God expects us to prepare the next generation to follow the Lord. The task is enormous, but essential because it is a God directive.
Parents play a major role in preparing their children to share the gospel. In particular, there are three things parents must stress: the message, the method, and the motive. We do this by first living them out and then explaining them to our children in a way they can understand.
Message—Teach them the clarity of the gospel message. The gospel is defined in 1 Corinthians 15:3–5 in ten words: Christ died for our sins and rose from the dead. Every child needs to understand those ten words and commit to keep the message simple and clear. The message for every generation remains the same.
Teach them the meaning of saving faith. The book specifically written to tell us how to receive eternal life is the Gospel of John (see John 20:31). Repeatedly we are told to “believe.”
Children must understand the meaning of believe—to come to God as a sinner, recognize Christ died for us and arose, and trust in Christ alone as their only way to heaven. Salvation is completely free with no strings attached.
Unless people understand the simplicity of saving faith, they may come toward God but may not come to God. The next generation needs to be told how to make the meaning of saving faith clear.
Method—Although the message never changes, the methods do. Parents need to teach their children to identify the methods God is using to reach each generation. They then must challenge their children to use every method possible to get the clear message of the gospel to people.
Teach them to be flexible in their methods. A generation that wants to reach unbelievers must keep the message as simple and clear as God does but use every appropriate method to get the message out. There will be some methods the present generation knows about and other methods that the present generation has no knowledge of because the future is just that—the future—no one knows what all might unfold.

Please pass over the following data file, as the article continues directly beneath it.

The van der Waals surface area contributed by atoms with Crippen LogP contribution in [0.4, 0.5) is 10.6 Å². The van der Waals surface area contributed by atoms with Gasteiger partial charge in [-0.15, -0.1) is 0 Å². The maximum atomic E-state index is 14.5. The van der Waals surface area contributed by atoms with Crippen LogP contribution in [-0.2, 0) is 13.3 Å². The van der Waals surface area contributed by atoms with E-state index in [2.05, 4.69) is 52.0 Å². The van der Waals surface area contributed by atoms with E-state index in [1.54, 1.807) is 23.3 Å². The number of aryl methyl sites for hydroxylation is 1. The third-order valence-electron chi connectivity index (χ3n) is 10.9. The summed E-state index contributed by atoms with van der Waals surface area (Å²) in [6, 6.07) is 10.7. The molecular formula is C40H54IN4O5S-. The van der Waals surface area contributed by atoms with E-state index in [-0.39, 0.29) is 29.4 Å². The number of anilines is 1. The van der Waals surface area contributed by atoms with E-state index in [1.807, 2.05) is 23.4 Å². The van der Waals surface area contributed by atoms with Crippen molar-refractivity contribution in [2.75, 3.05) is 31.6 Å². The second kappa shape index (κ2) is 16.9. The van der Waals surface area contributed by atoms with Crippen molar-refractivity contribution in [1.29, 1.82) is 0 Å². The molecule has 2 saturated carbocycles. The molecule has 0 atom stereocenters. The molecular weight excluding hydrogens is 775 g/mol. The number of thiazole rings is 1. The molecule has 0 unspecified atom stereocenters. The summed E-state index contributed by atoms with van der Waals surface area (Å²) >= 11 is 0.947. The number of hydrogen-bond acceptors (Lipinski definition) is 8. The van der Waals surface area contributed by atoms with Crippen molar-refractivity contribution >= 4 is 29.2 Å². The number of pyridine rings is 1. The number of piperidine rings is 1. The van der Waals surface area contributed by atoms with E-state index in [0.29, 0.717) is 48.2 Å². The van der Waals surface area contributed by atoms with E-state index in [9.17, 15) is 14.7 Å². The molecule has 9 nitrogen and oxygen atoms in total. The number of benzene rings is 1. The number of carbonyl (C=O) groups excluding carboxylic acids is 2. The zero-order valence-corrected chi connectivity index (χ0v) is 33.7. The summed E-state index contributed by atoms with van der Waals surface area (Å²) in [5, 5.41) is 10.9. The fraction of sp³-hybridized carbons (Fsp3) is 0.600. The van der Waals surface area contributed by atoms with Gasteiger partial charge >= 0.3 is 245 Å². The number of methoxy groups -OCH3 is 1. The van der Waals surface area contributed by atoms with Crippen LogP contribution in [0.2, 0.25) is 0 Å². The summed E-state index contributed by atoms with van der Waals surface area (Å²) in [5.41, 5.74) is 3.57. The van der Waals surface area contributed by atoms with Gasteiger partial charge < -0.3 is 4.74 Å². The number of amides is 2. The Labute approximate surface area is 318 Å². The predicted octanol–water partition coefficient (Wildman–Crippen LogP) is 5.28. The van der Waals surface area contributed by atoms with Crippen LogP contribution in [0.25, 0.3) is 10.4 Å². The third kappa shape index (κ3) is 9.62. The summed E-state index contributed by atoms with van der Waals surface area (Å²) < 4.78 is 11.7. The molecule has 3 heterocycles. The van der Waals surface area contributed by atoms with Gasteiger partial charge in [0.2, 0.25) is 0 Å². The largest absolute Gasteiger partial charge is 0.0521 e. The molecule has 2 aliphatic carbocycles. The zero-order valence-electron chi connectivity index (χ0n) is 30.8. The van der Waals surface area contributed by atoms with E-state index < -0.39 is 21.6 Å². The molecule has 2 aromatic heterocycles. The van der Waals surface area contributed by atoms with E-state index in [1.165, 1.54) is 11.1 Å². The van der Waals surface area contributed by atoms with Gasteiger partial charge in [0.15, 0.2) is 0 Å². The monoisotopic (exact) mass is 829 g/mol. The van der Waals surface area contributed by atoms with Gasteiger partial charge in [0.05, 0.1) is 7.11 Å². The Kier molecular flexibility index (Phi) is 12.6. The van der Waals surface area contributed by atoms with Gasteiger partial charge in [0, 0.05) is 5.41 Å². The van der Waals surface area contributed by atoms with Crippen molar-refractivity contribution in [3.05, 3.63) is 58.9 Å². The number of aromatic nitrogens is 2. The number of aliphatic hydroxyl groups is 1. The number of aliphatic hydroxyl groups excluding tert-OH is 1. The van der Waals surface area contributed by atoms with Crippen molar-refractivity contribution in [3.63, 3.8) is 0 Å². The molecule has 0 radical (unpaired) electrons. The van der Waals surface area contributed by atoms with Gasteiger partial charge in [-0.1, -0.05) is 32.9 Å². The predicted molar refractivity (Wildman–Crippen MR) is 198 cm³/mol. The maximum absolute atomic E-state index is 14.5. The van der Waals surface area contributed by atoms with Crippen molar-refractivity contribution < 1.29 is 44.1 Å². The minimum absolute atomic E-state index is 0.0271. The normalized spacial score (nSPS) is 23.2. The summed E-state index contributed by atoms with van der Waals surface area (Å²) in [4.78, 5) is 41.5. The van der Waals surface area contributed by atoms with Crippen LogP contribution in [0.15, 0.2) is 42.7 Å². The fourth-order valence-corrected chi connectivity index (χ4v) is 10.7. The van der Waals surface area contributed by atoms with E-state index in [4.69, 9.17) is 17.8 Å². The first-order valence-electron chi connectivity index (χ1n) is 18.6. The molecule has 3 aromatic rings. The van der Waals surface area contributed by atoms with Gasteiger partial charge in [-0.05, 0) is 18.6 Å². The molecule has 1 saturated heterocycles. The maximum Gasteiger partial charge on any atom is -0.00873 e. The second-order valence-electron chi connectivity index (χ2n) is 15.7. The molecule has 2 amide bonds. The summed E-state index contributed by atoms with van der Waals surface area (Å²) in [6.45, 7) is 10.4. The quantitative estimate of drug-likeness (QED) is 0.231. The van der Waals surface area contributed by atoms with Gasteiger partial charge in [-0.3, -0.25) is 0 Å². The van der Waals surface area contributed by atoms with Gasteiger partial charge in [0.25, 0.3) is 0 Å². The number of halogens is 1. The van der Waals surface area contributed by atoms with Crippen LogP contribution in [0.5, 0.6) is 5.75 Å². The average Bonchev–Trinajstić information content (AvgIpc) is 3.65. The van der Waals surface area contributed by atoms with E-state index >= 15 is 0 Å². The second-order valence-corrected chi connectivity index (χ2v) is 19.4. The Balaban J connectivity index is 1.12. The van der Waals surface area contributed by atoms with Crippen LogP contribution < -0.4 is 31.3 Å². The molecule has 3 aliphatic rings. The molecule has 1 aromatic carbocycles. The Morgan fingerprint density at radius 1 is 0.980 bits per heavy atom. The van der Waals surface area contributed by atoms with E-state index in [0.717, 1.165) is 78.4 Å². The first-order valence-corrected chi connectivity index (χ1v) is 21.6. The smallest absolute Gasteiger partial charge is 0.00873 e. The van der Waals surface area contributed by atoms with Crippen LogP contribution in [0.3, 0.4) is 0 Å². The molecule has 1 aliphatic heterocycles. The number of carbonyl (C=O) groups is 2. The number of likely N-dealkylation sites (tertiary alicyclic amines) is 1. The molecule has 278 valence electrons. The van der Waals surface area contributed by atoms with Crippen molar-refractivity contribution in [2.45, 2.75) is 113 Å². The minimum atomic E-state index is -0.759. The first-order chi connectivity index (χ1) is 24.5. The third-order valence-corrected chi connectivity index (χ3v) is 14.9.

Teach them what it means to be a disciple and the subsequent reward of discipleship. A disciple is “a learner”—someone who, having trusted Christ, follows after Him.
All Christians should be disciples, although all Christians are not disciples. Discipleship is defined in Luke 14:26–27, “If anyone comes to Me and does not hate his father and mother, wife and children, brothers and sisters, yes, and his own life also, he cannot be My disciple. And whoever does not bear his cross and come after Me cannot be My disciple.”
The word “hate” is not to be understood literally, but is a figure of speech for loving Christ above any and all earthy attachments.
Motive—When a person comes to Christ, God now wants them to be a disciple—a learner—someone who follows Him. The first thing Christ taught His disciples was evangelism: “Follow Me, and I will make you fishers of men” (Matt. 4:19).
Children need to be motivated to make first what was first with Him—reaching non-Christians. They should also be taught the rewards God promises to those Christians who accept His invitation to be disciples (see Matt. 10:40–42). People who are wholeheartedly at His disposal as disciples are ones He can use as He wishes in reaching the people of their generation.
Remember, though, to teach effectively one has to understand what He is asking of others. What better legacy can parents leave with their children than a legacy that models the teaching and training they have given them in evangelism?
(Note: Post adapted from an article in The Evangelism Study Bible.)